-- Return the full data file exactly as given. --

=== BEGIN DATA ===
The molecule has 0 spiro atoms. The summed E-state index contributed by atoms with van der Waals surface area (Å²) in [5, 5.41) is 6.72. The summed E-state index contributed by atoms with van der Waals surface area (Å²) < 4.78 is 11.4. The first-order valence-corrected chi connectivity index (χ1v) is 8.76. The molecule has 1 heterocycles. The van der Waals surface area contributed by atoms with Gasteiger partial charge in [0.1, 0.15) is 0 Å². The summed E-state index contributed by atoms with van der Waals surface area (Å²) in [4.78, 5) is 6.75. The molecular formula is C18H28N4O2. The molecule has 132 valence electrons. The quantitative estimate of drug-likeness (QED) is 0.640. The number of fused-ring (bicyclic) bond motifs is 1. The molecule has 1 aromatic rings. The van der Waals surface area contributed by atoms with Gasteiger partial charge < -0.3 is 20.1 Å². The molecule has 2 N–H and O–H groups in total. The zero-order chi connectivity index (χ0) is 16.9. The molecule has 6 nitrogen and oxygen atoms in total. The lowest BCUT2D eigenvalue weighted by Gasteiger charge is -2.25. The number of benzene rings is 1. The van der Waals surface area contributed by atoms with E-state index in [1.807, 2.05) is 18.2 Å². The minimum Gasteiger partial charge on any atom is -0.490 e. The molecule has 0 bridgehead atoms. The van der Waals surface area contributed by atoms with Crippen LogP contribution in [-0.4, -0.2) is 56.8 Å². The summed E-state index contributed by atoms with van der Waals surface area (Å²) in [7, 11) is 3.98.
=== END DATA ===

The molecule has 0 spiro atoms. The summed E-state index contributed by atoms with van der Waals surface area (Å²) in [5, 5.41) is 6.72. The summed E-state index contributed by atoms with van der Waals surface area (Å²) < 4.78 is 11.4. The first-order valence-corrected chi connectivity index (χ1v) is 8.76. The molecule has 1 heterocycles. The van der Waals surface area contributed by atoms with Gasteiger partial charge in [0.1, 0.15) is 0 Å². The summed E-state index contributed by atoms with van der Waals surface area (Å²) in [4.78, 5) is 6.75. The molecular formula is C18H28N4O2. The molecule has 132 valence electrons. The quantitative estimate of drug-likeness (QED) is 0.640. The number of fused-ring (bicyclic) bond motifs is 1. The molecule has 1 aromatic rings. The van der Waals surface area contributed by atoms with Gasteiger partial charge < -0.3 is 20.1 Å². The molecule has 2 N–H and O–H groups in total. The zero-order chi connectivity index (χ0) is 16.9. The molecule has 6 nitrogen and oxygen atoms in total. The lowest BCUT2D eigenvalue weighted by Gasteiger charge is -2.25. The number of benzene rings is 1. The van der Waals surface area contributed by atoms with E-state index in [1.807, 2.05) is 18.2 Å². The minimum Gasteiger partial charge on any atom is -0.490 e. The molecule has 0 bridgehead atoms. The van der Waals surface area contributed by atoms with Crippen LogP contribution in [-0.4, -0.2) is 56.8 Å². The summed E-state index contributed by atoms with van der Waals surface area (Å²) in [7, 11) is 3.98.